Reasons Why Projects Fail

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The author spent the first part of her career working in IT and IT Project Management in the oil industry and investment banking on complex global projects involving the management of outsourced project teams. She now runs a digital marketing company with particular expertise in technical SEO and Content Marketing.

It is always difficult to be precise about the causes of project failure for a number of reasons. Our human inclination is to avoid any blame being attached to us, no matter how much we might proclaim the benefits of a no-blame culture, when it comes to our own career on the line, we don’t want to stand up and take full responsibility for the failure ourselves. So clients will blame the project manager, the stakeholders will blame the business analyst for inadequate requirements, the project manager might blame the client for a poorly articulated business case but none of this helps to define the real cause of the failure.


Questionnaires can be used to gather information on the causes of project failure, but the questions are usually too general and the answers given to the questions are biased depending on the role the individual played in the project. There are also, frequently, several different reasons which contributed to the project failure so such questionnaires make it difficult to pinpoint the exact reasons for failure.


Add to this the fact that many projects are completely unique: with objectives, scope, technology etc that have not been experienced before and it is understandable that assessing the true reasons for project failure is extremely difficult. Nevertheless, if you take note of some of the reasons regularly cited for project breakdown they might help you to avoid disaster in your own projects.


The most commonly identified reasons are:


  • Deadline missed
  • Budget exceeded
  • Poor communication
  • Requirements not met
  • Inadequate quality of final product/service
  • Poor planning with respect to risk management, estimates and schedule
  • Poor client – supplier relationship
  • Final deliverable not acceptable to the client
  • Lack or professional / technical skills within the team
  • Failure to manage client expectations or unrealistic expectations
  • Poorly defined or incomplete requirements
  • Frequent changes to requirements and/or specification
  • Weak business case
  • New technology did not live up to expectations
  • No support from senior management
  • No involvement from end-users
  • Limited Resources
  • Lack of focus on the business needs



Some of these reasons are the result of an underlying failure. For example, a poor client-supplier relationship is usually the result of poor communication or communication that lacks detail and fails to manage client expectations.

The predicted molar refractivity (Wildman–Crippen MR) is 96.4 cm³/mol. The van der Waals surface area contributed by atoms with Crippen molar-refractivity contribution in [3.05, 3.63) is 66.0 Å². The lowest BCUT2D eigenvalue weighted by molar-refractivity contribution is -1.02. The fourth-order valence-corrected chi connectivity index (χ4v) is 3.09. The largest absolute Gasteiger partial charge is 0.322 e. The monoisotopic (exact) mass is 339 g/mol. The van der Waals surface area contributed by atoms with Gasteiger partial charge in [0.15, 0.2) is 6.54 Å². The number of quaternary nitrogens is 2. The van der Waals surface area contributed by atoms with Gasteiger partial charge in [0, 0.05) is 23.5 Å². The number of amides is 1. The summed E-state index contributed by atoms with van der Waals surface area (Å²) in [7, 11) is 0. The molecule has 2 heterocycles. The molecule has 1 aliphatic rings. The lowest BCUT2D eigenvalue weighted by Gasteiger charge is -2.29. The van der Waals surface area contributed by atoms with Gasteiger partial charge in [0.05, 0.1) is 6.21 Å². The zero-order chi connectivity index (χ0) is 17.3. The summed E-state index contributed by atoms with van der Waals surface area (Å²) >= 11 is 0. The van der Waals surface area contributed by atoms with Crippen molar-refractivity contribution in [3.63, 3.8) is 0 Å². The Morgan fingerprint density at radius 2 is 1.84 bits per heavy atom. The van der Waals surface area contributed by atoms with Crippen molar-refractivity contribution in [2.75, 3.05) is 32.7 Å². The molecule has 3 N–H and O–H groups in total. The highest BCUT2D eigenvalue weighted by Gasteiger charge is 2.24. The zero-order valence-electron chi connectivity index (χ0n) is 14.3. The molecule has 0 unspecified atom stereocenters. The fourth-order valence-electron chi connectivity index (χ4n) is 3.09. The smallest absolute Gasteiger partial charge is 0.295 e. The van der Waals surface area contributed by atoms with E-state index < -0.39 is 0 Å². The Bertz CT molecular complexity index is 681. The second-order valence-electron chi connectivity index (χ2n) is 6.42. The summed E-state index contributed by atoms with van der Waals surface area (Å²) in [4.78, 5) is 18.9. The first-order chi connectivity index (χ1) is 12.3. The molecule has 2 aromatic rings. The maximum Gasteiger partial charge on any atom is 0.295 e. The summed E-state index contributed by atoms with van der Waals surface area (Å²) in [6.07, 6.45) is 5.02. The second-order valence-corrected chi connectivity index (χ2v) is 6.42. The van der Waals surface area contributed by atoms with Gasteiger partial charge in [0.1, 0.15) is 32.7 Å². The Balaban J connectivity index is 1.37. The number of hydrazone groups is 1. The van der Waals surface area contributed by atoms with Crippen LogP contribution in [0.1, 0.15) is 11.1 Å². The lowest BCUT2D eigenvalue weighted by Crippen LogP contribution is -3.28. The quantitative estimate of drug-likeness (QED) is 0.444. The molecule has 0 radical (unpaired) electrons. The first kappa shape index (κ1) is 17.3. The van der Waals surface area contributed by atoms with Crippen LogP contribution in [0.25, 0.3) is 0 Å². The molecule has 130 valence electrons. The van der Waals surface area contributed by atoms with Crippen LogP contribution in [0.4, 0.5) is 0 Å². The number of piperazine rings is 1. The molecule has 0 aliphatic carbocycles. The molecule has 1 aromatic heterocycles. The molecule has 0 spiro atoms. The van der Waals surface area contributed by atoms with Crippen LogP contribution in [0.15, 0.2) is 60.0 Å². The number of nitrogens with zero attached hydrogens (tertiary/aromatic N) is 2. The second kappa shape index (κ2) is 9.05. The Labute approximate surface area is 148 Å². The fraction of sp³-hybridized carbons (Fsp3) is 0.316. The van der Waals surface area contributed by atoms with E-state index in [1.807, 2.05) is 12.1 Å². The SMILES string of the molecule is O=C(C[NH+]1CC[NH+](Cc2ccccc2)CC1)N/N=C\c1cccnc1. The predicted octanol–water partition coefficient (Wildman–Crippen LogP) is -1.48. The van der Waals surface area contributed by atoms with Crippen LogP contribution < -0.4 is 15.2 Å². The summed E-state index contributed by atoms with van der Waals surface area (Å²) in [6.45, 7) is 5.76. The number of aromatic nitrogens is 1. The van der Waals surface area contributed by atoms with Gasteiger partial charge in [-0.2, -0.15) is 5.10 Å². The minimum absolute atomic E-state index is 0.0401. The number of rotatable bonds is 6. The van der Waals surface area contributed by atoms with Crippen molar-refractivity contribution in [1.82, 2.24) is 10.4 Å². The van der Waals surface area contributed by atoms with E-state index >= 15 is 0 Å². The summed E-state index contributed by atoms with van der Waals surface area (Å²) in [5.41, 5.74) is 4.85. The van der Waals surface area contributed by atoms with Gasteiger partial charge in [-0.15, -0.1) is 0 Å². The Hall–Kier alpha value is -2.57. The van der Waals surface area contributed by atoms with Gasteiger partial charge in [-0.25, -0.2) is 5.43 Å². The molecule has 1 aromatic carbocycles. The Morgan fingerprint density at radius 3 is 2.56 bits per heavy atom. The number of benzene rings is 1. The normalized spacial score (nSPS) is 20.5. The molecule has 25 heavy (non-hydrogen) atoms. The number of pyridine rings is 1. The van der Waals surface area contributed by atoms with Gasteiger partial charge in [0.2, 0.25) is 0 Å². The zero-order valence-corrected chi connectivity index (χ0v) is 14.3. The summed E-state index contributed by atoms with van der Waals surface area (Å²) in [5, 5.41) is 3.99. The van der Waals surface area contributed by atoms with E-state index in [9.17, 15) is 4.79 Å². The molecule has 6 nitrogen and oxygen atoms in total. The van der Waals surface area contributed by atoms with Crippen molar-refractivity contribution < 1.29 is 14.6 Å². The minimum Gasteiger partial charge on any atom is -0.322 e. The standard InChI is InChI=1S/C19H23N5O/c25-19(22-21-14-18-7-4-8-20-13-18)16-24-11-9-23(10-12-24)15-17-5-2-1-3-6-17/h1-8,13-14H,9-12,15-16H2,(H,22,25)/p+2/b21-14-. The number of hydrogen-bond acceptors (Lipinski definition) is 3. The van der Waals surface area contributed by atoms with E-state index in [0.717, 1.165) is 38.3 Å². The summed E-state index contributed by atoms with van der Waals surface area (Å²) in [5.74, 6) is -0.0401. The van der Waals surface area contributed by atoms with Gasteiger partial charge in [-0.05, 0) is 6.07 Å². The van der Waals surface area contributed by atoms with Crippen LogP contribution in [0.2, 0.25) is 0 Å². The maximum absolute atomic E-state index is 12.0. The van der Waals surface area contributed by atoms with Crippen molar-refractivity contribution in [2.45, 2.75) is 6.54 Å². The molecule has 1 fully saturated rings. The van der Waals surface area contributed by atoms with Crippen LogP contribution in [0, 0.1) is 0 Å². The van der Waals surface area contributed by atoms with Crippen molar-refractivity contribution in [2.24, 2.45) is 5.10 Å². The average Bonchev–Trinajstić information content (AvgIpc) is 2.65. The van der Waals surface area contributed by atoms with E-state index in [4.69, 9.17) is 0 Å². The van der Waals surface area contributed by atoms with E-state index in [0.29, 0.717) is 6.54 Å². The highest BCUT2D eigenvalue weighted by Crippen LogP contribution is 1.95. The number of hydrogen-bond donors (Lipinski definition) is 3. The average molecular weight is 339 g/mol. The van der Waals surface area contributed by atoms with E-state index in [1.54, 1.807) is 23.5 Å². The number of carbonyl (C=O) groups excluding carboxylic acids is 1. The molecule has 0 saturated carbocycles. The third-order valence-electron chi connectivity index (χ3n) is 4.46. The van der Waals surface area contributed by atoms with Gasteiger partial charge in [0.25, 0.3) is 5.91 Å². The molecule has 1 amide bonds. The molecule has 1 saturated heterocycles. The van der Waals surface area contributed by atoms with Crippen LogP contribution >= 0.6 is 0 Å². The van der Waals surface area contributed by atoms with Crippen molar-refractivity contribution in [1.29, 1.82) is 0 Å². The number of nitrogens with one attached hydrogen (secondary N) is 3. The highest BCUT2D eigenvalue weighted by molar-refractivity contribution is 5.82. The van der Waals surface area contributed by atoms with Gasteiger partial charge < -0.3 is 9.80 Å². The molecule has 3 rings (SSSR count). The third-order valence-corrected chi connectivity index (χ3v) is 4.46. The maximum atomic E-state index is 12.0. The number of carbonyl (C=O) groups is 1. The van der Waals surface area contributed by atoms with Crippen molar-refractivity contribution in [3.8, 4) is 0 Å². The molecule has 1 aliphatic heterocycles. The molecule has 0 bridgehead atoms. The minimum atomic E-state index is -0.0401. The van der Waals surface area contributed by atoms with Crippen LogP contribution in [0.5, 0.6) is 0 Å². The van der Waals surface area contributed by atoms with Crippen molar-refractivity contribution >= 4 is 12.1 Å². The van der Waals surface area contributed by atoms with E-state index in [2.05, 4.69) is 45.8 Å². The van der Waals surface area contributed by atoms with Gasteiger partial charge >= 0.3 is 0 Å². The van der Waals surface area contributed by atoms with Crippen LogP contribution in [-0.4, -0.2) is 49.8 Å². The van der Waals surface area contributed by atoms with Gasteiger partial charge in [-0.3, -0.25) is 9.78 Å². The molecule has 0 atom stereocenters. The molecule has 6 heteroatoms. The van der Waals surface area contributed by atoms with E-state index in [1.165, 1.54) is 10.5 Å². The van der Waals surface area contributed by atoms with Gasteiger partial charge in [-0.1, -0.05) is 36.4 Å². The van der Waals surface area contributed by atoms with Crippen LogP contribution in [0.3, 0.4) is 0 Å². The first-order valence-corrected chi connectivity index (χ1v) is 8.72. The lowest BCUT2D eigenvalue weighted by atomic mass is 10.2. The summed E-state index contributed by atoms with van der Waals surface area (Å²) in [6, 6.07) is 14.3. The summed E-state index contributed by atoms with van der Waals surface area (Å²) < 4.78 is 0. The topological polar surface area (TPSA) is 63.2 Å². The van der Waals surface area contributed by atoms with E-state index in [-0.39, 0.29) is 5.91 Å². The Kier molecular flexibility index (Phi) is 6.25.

And some of the reasons are not actually the reason for the failure but simply the outward manifestation of the project failure such as a deadline not being met. The reason the deadline was not met is actually the reason for the project failure and that could be any number of things such as failure to understand new technology, staffing issues, skills issues etc.



So if we accept that there are problems in genuinely determining why a project failed, we cannot fully understand the failure and so avoid making the same mistakes again. All the more reason why an experienced project manager is vital on major projects and why that person should have undertaken professional project management training. The experience will assist in avoiding problems that have occurred before and the training will provide the skills to deal with those problems that are unexpected and new to everyone.


So next time you are conducting, or involved in, a post-project review to analyse the causes of a project failure, try and look below the surface of the standard answers and resist the temptation to rush on to the next project and put the failure behind you. You just might learn a worthwhile lesson that could help you during your next project.



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Project management has developed into a fully-fledged chartered profession since the granting of the Royal Charter in the UK to The Association for Project Management (APM) in 2017. Training courses for project managers were already available and highly popular to help people gain professional project management accreditation, but with this wider recognition of the profession it is now seen as a desirable career path for many. Whilst the APM has the coveted Royal Charter and continues to develop its APM PMQ (formerly the APMP) programmes, there are also other internationally recognised qualifications that continue to be highly regarded such as PMP and PRINCE2.

Organisations have become increasingly project-focused in this era of rapidly emerging new technologies and they value the expertise that comes with experienced and fully qualified project teams and managers. By investing in their project management capability businesses can be confident of delivering their new projects in time and on budget more often and more successfully. Many major corporation are now training their people to have the right project management qualifications as well as relevant experience, through internal Learning & Development (L&D) programmes; or by using external project management training providers.

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